Examining Drug Use Patterns
A recent article posted on psychcentral.com is very helpful in identifying whether or not you (or someone close to you) truly have an addiction problem. What’s the difference between social drinking and being an alcoholic? How do you know if you are on the road to dangerous addictions or not? Truly, this varies for each individual, but the author of the aforementioned article gives some good guidelines as to how to define these boundaries in defining 4 degrees of drug use.
People experiment with drugs for all kinds of reasons. Some are curious about what it will feel like, others are pressured by someone else. Most people who, despite their motivations, experiment with drugs or alcohol do not become addicted. However, the thought that ”just once won’t hurt anything” is incorrect because one could drink and drive for instance. Further, in individuals who are predisposed to addictions, partaking of a substance one time can set in motion a pattern of drug abuse and dependency.
#2 Social Use
“The social drinker or drug user uses substances in social situations, usually to relax, fit in or have fun. Although it seems innocent enough, especially compared to the solitary drug user, social use often leads to greater degrees of substance use. If the social user continues using even in the face of negative consequences, they’ve crossed the line into substance abuse” (psychcentral.org).
#3 Binge Drinking
Binge drinking is a dangerous pattern of drug use. Many tend to overlook binge drinking as being problematic because it doesn’t occur on a daily basis. However,
“binge drinkers are 14 times more likely to report driving under the influence than those who do not binge drink. Binge drinking has also been linked with alcohol poisoning, unintended pregnancies, sexually transmitted diseases, assaults, accidental injuries, liver disease and high blood pressure, among other negative consequences…. But despite these dangers, more than half of the alcohol consumed by adults and 90 percent of the alcohol consumed by underage drinkers in the U.S. is in the form of binge drinks. Young adults are the most likely to binge drink, even though early drug use is strongly associated with drug and alcohol addictions later in life” (psychcentral.org).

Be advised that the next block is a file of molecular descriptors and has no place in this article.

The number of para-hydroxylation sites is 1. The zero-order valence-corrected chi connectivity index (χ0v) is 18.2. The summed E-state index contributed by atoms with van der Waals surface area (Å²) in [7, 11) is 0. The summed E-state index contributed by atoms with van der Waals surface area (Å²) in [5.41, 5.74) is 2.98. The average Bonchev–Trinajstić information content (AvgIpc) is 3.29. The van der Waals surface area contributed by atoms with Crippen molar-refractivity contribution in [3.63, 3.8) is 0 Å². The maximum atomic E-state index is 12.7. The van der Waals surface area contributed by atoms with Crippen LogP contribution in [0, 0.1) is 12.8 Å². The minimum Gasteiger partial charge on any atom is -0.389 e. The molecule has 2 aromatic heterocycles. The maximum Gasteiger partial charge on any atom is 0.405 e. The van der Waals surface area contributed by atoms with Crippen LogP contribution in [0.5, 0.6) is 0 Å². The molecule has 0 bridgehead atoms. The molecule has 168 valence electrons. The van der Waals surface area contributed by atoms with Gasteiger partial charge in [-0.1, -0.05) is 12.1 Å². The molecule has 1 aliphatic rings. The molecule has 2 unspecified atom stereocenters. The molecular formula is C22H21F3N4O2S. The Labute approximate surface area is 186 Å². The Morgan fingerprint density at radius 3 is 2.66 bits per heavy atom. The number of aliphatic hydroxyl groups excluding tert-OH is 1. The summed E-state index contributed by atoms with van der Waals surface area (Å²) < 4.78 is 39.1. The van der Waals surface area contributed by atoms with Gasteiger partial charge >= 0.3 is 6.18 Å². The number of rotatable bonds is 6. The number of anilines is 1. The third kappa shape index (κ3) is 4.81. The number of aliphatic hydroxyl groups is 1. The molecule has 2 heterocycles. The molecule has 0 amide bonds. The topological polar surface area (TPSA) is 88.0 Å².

#4 Substance Abuse and Addiction
Defining substance abuse and addiction can be challenging, but the behaviors that are exhibited when substance abuse and addiction occur are fairly basic. In the basic sense, when a substance interferes with one’s daily life and routine, it can be an addiction. Psychcentral.org outlines a few of these: (psychcentral.org)
- Trying to control your drug or alcohol use unsuccessfully
- Using drugs or alcohol in dangerous situations (e.g., before driving)
- Spending a great deal of time finding, using and recovering from the effects of drugs
- Withdrawing from friends and family, or giving up other activities to use drugs
- Needing more of a drug to get the same high (i.e., tolerance)
- Experiencing withdrawal symptoms when trying to quit drugs